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In my previous article, "Repeal of Dodd Frank: A 'What If' Analysis," I touched on the Volcker Rule in regards to the broad affect on major financial firms' performance including Bank of America (BAC), Morgan Stanley (MS), Goldman Sachs (GS), JP Morgan Chase & Co (JPM), and Wells Fargo & Company (WFC) and I briefly discussed how it played a role in affecting Morgan Stanley's investment funds. However, in this article I am going to provide a further insight on MS's Global Infrastructure Fund (UTLAX), evaluate UTLAX's asset composition as well as historical performance, and conclude with how the Volcker rule is affecting UTLAX's growth.

UTLAX lies within the equity asset class and is an open-ended fund incorporated in the US. The investment approach of the fund is focused on capital appreciation and current income. UTLAX is actively managed by Michael Nolan and Helen Krause.

Asset Break Down and Performance Analysis

Given the fund has the goal of capital appreciation with an income approach, UTLAX invests at least 80% of its assets in equities of firms that derive at minimum half of their revenues or devote at minimum half of their assets to the following sectors:

  • Energy
  • Utilities
  • Transport Communication
  • Or other infrastructure

The pie chart below shows how UTLAX's assets are broken down across the different sectors its investments fall under. UTLAX's largest holding by far is the utilities sector, making up approximately 43% of the overall portfolio. The second and third largest holding include the energy sector (21.3%) and the industrial sector (18.7%).

Figure 1: UTLAX Asset Allocation

(click to enlarge)

Figure 2: UTLAX Holding Period Returns

Implications of The Volcker Rule

Under the Dodd-Frank Act, the Volcker Rule is causing tremendous issues for financial firms nation wide. A prime example is Morgan Stanley, which is being hit hard by the Volcker rule, because it is ultimately restricting the amount of capital MS can allocate to its global infrastructure funds. In the long run, this restricts the funds' full potential and only allows them to receives a small share of what could be a potentially large return.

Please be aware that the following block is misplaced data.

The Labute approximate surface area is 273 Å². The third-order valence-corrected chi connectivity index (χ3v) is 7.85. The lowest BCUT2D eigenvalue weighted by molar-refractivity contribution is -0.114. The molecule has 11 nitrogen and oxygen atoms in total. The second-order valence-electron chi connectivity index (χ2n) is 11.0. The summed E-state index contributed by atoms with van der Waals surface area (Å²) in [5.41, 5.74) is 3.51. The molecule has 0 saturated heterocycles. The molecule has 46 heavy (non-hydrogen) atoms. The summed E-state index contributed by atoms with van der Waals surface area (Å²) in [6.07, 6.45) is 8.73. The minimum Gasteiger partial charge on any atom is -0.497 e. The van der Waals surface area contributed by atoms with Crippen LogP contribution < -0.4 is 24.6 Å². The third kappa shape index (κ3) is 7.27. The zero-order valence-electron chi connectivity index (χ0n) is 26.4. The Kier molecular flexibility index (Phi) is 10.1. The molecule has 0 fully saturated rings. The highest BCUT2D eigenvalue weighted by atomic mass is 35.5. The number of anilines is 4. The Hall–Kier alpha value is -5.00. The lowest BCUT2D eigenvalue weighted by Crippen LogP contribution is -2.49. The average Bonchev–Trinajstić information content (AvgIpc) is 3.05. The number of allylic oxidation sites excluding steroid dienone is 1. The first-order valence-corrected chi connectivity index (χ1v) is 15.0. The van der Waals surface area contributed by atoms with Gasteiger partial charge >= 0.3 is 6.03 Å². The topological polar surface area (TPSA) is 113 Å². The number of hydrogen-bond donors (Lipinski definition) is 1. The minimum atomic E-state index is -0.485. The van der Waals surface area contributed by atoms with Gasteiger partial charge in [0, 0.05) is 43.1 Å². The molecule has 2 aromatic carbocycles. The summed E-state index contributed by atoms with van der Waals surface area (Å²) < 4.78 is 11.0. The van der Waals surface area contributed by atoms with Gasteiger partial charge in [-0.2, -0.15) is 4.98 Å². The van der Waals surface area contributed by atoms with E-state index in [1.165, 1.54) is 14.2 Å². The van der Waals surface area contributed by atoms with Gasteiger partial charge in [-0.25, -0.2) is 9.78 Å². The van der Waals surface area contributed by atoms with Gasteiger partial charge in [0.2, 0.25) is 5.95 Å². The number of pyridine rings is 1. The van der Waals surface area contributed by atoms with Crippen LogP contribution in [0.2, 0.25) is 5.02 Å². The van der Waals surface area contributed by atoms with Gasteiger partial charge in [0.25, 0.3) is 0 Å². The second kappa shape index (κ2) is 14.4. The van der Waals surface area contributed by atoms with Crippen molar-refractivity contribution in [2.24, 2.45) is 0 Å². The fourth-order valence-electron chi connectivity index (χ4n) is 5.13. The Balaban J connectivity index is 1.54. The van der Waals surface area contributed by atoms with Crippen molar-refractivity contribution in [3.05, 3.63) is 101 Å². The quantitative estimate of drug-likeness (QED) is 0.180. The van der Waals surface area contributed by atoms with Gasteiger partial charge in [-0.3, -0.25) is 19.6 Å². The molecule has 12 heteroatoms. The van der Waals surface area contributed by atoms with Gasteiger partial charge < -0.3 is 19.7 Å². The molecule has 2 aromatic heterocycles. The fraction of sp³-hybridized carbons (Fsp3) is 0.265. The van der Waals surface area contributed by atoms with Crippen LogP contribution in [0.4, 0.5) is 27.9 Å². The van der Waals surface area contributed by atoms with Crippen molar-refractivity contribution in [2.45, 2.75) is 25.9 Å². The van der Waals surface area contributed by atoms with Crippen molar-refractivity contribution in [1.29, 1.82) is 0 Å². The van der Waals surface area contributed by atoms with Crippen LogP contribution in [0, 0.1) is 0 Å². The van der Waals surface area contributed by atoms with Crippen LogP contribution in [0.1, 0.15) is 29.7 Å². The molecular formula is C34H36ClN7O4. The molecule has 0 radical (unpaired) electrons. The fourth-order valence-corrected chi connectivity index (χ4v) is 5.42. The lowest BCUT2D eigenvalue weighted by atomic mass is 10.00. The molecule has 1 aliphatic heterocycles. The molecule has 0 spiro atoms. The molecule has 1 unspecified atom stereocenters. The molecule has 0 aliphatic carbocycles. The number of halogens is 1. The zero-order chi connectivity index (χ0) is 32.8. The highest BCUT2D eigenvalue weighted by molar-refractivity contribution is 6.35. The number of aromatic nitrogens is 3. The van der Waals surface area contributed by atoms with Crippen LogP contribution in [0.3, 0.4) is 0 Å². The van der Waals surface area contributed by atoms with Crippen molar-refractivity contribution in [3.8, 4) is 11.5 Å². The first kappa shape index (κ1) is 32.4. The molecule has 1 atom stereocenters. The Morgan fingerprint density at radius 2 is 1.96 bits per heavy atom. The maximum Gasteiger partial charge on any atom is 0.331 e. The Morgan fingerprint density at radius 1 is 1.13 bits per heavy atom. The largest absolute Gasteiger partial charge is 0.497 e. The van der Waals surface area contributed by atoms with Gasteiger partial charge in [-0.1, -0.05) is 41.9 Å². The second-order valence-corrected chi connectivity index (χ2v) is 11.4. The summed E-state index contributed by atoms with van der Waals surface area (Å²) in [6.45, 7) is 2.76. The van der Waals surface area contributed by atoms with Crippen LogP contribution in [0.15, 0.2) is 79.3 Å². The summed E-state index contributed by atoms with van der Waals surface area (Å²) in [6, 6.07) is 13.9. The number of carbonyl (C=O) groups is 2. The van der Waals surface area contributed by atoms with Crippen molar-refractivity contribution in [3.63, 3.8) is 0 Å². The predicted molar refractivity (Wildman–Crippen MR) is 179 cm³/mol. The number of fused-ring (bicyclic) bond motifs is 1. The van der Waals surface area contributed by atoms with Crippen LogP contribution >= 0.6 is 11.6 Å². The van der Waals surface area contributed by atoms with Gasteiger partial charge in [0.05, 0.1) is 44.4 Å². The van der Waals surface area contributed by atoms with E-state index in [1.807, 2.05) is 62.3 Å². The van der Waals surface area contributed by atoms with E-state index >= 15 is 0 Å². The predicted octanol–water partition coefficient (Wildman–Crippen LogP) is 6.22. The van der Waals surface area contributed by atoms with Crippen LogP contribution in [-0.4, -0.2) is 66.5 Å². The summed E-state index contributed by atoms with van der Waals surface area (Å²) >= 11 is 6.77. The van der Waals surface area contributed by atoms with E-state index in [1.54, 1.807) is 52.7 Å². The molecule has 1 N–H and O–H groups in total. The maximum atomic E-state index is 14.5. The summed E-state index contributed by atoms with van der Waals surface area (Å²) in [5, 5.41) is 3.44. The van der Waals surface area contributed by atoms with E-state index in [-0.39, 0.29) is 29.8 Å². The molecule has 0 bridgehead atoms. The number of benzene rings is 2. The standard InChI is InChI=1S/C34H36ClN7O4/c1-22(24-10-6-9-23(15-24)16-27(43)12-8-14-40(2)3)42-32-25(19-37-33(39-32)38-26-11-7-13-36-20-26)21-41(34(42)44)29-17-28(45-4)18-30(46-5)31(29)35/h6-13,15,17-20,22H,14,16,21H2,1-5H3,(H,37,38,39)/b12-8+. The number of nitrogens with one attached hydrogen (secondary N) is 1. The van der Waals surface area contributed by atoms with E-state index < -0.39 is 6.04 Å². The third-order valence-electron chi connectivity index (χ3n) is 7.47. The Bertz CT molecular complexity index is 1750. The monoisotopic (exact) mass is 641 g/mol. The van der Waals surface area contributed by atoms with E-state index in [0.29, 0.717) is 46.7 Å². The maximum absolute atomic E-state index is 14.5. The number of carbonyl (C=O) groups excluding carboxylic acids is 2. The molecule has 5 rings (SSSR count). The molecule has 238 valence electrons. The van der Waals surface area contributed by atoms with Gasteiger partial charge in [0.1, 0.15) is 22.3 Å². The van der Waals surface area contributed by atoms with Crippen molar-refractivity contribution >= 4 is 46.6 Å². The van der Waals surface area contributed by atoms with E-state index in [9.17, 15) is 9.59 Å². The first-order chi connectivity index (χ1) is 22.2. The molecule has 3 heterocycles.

Infrastructure funds typically focus on the equity asset class and invest in a variety of assets such a roads, airports, power grids, and electricity transmission networks. Through these funds investors are given a lower risk return, yet a long investment horizon. Critics are even speculating in regards to the future of big banks and are still questioning their future under the restrictions of the Volcker Rule.

Specifically, MS is required under the Volcker rule to cap investment in new private equity funds at 3%, which is extremely low in comparison to the desired 10% allocation. This has forced fund managers to target a higher return on an annualized basis to compensate for this difference.

Conclusion

The intent of this article was to introduce a different type of investment product that allocates its investment to a wide array of growing areas across the globe. In addition, elaborate on how the Volcker rule is affecting major financial firms nation wide. However, there is a high probability that if Mitt Romney is elected the Volcker Rule will be repealed, which would lift a huge burden off financial firms and spur growth.

Sources: The information used in this article was retrieved from FinViz, Google Finance, Reuters, and The Wall Street Journal.

Source: How The Volcker Rule Influenced Morgan Stanley's Global Infrastructure Fund